Present address: 220 Nutting Hall, University of Maine, Orono, ME 04469.
PAPER Criminalistics; PATHOLOGY/BIOLOGY; ANTHROPOLOGY
Simplified Field Preservation of Tissues for Subsequent DNA Analyses*
Article first published online: 11 APR 2011
© 2011 American Academy of Forensic Sciences
Journal of Forensic Sciences
Volume 56, Issue 4, pages 846–852, July 2011
How to Cite
Michaud, C. L. and Foran, D. R. (2011), Simplified Field Preservation of Tissues for Subsequent DNA Analyses. Journal of Forensic Sciences, 56: 846–852. doi: 10.1111/j.1556-4029.2011.01771.x
Presented at the 58th Annual Meeting of the American Academy of Forensic Sciences, February 20–25, 2006, in Seattle, WA; and the 59th Annual Meeting of the American Academy of Forensic Sciences, February 19–24, 2007, in San Antonio, TX.
- Issue published online: 5 JUL 2011
- Article first published online: 11 APR 2011
- Received 10 Mar. 2010; and in revised form 03 June 2010; accepted 24 July 2010.
- forensic science;
- DNA preservation;
- mass disaster;
- tissue preservation;
- tissue storage;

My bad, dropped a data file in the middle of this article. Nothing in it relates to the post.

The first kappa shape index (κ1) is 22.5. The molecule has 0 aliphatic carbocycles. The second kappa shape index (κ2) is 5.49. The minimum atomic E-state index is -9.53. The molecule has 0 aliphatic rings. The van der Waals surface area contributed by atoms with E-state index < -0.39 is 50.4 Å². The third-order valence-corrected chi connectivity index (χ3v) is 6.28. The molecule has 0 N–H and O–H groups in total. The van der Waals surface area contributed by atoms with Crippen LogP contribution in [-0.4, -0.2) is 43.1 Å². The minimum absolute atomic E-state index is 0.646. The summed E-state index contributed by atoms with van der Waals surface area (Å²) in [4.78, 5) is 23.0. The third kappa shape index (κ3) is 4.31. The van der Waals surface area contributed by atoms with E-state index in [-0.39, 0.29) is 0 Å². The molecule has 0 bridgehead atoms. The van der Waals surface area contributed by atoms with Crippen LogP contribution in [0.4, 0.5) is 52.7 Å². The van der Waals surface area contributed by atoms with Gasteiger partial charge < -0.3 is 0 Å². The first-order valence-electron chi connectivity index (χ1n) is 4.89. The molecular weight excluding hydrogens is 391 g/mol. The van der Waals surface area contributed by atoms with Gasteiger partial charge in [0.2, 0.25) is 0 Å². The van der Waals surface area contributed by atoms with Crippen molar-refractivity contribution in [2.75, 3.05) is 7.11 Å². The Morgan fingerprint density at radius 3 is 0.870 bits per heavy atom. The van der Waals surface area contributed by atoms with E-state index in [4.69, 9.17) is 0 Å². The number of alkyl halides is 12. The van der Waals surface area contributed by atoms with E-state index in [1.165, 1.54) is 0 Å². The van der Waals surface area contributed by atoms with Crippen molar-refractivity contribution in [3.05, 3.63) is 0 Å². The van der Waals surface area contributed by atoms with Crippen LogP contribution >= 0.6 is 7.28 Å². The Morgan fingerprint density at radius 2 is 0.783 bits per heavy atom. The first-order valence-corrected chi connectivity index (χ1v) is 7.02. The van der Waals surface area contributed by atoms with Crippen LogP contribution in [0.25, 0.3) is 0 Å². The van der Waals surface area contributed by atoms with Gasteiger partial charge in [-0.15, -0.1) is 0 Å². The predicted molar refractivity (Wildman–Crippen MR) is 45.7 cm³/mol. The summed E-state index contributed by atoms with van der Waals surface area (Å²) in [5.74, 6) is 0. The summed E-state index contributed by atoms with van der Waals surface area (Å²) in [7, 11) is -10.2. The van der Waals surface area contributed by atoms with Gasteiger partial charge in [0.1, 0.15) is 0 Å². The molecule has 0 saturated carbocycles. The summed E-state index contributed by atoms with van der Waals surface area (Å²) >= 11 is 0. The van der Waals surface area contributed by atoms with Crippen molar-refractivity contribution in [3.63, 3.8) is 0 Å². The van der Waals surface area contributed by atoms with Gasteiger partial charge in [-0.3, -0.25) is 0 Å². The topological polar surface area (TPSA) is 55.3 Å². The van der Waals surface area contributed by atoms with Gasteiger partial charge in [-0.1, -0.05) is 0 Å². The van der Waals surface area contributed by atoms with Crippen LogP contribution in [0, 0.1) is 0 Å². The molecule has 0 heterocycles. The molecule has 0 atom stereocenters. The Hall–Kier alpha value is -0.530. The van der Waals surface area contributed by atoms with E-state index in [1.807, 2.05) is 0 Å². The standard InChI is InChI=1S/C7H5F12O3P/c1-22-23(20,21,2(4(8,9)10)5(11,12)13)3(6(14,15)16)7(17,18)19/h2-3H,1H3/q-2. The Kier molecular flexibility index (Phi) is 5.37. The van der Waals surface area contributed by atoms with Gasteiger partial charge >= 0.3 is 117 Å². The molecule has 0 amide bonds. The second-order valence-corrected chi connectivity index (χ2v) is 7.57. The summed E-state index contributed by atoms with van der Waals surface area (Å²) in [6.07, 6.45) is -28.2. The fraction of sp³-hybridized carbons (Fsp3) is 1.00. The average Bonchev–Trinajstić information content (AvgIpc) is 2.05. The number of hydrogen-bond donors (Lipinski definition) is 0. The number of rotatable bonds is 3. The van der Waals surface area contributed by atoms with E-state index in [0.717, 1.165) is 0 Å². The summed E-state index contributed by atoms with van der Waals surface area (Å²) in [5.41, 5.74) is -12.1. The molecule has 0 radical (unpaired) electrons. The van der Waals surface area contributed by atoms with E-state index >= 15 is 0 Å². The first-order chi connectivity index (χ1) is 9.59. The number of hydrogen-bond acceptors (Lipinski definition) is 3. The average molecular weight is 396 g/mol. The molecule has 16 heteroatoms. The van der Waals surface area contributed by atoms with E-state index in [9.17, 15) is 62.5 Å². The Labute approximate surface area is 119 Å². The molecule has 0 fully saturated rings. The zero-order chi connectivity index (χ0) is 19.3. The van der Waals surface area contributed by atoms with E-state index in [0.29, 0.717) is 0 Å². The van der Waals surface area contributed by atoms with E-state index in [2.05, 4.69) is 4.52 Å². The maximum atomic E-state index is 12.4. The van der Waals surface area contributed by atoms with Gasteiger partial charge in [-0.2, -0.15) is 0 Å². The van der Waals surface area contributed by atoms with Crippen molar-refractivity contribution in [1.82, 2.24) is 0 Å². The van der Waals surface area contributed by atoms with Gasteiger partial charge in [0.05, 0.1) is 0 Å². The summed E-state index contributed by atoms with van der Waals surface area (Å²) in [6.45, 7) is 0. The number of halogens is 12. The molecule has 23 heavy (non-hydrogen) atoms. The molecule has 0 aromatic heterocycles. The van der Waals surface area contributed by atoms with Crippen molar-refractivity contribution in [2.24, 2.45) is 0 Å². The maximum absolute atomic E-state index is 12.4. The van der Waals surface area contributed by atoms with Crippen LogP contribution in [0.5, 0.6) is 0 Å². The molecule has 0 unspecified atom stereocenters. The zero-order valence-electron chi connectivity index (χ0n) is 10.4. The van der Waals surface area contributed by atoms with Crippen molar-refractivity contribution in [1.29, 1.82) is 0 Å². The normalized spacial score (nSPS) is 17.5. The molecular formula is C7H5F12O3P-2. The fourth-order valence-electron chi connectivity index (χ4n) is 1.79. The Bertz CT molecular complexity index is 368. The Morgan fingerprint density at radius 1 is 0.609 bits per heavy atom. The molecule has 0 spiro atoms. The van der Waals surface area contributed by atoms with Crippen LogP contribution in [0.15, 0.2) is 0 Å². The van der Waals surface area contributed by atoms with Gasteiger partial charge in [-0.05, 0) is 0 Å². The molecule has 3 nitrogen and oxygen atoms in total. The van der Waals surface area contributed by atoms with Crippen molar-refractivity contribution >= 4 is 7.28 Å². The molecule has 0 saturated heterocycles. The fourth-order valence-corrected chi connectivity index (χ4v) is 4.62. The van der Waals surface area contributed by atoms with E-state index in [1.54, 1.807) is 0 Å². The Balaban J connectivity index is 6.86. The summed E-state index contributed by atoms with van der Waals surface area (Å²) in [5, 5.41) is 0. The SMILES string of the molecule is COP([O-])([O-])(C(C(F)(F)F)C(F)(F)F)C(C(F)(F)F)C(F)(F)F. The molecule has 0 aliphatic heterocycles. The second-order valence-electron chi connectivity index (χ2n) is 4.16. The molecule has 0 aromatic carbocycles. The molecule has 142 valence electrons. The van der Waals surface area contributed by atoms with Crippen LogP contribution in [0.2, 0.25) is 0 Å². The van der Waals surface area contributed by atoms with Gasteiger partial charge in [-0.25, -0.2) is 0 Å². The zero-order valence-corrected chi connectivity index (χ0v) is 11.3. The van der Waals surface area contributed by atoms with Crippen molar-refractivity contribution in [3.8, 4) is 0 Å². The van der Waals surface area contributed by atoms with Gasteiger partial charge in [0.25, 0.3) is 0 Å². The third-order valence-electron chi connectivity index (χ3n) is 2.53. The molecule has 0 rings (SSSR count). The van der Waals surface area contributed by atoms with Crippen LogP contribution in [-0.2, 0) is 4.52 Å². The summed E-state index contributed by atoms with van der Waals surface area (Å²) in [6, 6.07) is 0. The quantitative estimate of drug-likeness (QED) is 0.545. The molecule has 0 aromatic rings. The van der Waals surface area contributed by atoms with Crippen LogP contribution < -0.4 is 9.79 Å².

- DNA quality;
- disaster response;
- insulin growth factor 1
Abstract: Successful DNA-based identification of mass disaster victims depends on acquiring tissues that are not highly degraded. In this study, multiple protocols for field preservation of tissues for later DNA analysis were tested. Skin and muscle samples were collected from decaying pig carcasses. Tissues were preserved using cold storage, desiccation, or room temperature storage in preservative solutions for up to 6 months. DNA quality was assessed through amplification of successively larger segments of nuclear DNA. Solution-based storage, including a DMSO/NaCl/EDTA mixture, alcohols, and RNAlater preserved DNA of the highest quality, refrigeration was intermediate, and desiccation was least effective. Tissue type and extent of decomposition significantly affected stored DNA quality. Overall, the results indicate that any tissue preservation attempt is far superior to delaying or forgoing preservation efforts, and that simple, inexpensive methods can be highly effective in preserving DNA, thus should be initiated as quickly as possible.